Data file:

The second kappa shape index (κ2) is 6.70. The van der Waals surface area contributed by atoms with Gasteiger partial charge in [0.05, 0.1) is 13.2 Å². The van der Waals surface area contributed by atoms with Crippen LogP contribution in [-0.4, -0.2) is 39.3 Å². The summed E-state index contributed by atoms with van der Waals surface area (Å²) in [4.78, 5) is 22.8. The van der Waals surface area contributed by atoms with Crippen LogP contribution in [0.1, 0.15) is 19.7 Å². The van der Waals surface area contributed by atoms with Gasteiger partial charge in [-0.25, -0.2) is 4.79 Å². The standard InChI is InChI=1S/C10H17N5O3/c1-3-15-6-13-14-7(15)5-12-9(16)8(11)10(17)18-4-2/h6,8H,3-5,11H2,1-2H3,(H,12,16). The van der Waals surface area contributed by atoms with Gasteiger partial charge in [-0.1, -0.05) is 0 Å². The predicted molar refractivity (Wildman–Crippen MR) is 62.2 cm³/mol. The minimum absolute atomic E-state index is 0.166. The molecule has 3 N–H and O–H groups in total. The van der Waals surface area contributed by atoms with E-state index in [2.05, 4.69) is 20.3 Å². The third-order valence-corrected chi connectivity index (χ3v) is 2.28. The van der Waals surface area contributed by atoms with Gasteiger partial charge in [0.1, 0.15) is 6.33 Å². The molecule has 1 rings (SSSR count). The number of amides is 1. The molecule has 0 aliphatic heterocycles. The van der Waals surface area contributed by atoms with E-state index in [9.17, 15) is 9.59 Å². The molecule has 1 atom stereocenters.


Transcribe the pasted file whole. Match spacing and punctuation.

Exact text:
The second kappa shape index (κ2) is 6.70. The van der Waals surface area contributed by atoms with Gasteiger partial charge in [0.05, 0.1) is 13.2 Å². The van der Waals surface area contributed by atoms with Crippen LogP contribution in [-0.4, -0.2) is 39.3 Å². The summed E-state index contributed by atoms with van der Waals surface area (Å²) in [4.78, 5) is 22.8. The van der Waals surface area contributed by atoms with Crippen LogP contribution in [0.1, 0.15) is 19.7 Å². The van der Waals surface area contributed by atoms with Gasteiger partial charge in [-0.25, -0.2) is 4.79 Å². The standard InChI is InChI=1S/C10H17N5O3/c1-3-15-6-13-14-7(15)5-12-9(16)8(11)10(17)18-4-2/h6,8H,3-5,11H2,1-2H3,(H,12,16). The van der Waals surface area contributed by atoms with Gasteiger partial charge in [-0.1, -0.05) is 0 Å². The predicted molar refractivity (Wildman–Crippen MR) is 62.2 cm³/mol. The minimum absolute atomic E-state index is 0.166. The molecule has 3 N–H and O–H groups in total. The van der Waals surface area contributed by atoms with E-state index in [2.05, 4.69) is 20.3 Å². The third-order valence-corrected chi connectivity index (χ3v) is 2.28. The van der Waals surface area contributed by atoms with Gasteiger partial charge in [0.1, 0.15) is 6.33 Å². The molecule has 1 rings (SSSR count). The number of amides is 1. The molecule has 0 aliphatic heterocycles. The van der Waals surface area contributed by atoms with E-state index in [9.17, 15) is 9.59 Å². The molecule has 1 atom stereocenters.